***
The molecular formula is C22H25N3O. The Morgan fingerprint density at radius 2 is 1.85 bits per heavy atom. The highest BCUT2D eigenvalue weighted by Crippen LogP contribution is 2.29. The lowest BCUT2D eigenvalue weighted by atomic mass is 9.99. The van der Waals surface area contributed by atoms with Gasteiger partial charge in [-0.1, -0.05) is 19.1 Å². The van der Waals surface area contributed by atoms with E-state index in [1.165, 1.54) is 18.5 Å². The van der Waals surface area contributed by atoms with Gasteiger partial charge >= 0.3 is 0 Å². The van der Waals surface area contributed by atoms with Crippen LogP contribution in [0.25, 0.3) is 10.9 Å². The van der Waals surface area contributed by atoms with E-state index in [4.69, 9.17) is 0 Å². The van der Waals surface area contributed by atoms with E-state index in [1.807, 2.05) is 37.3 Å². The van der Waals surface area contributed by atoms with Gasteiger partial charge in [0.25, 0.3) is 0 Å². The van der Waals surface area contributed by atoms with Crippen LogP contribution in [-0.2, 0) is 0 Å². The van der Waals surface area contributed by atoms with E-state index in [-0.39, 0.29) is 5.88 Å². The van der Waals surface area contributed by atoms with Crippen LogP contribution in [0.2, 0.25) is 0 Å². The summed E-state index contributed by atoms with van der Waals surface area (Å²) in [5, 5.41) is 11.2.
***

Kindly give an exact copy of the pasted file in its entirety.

The molecular formula is C22H25N3O. The Morgan fingerprint density at radius 2 is 1.85 bits per heavy atom. The highest BCUT2D eigenvalue weighted by Crippen LogP contribution is 2.29. The lowest BCUT2D eigenvalue weighted by atomic mass is 9.99. The van der Waals surface area contributed by atoms with Gasteiger partial charge in [-0.1, -0.05) is 19.1 Å². The van der Waals surface area contributed by atoms with E-state index in [1.165, 1.54) is 18.5 Å². The van der Waals surface area contributed by atoms with Gasteiger partial charge >= 0.3 is 0 Å². The van der Waals surface area contributed by atoms with Crippen LogP contribution in [0.25, 0.3) is 10.9 Å². The van der Waals surface area contributed by atoms with E-state index in [4.69, 9.17) is 0 Å². The van der Waals surface area contributed by atoms with E-state index in [1.807, 2.05) is 37.3 Å². The van der Waals surface area contributed by atoms with Gasteiger partial charge in [0.25, 0.3) is 0 Å². The van der Waals surface area contributed by atoms with Crippen LogP contribution in [-0.2, 0) is 0 Å². The van der Waals surface area contributed by atoms with E-state index in [-0.39, 0.29) is 5.88 Å². The van der Waals surface area contributed by atoms with Crippen LogP contribution in [0.2, 0.25) is 0 Å². The summed E-state index contributed by atoms with van der Waals surface area (Å²) in [5, 5.41) is 11.2.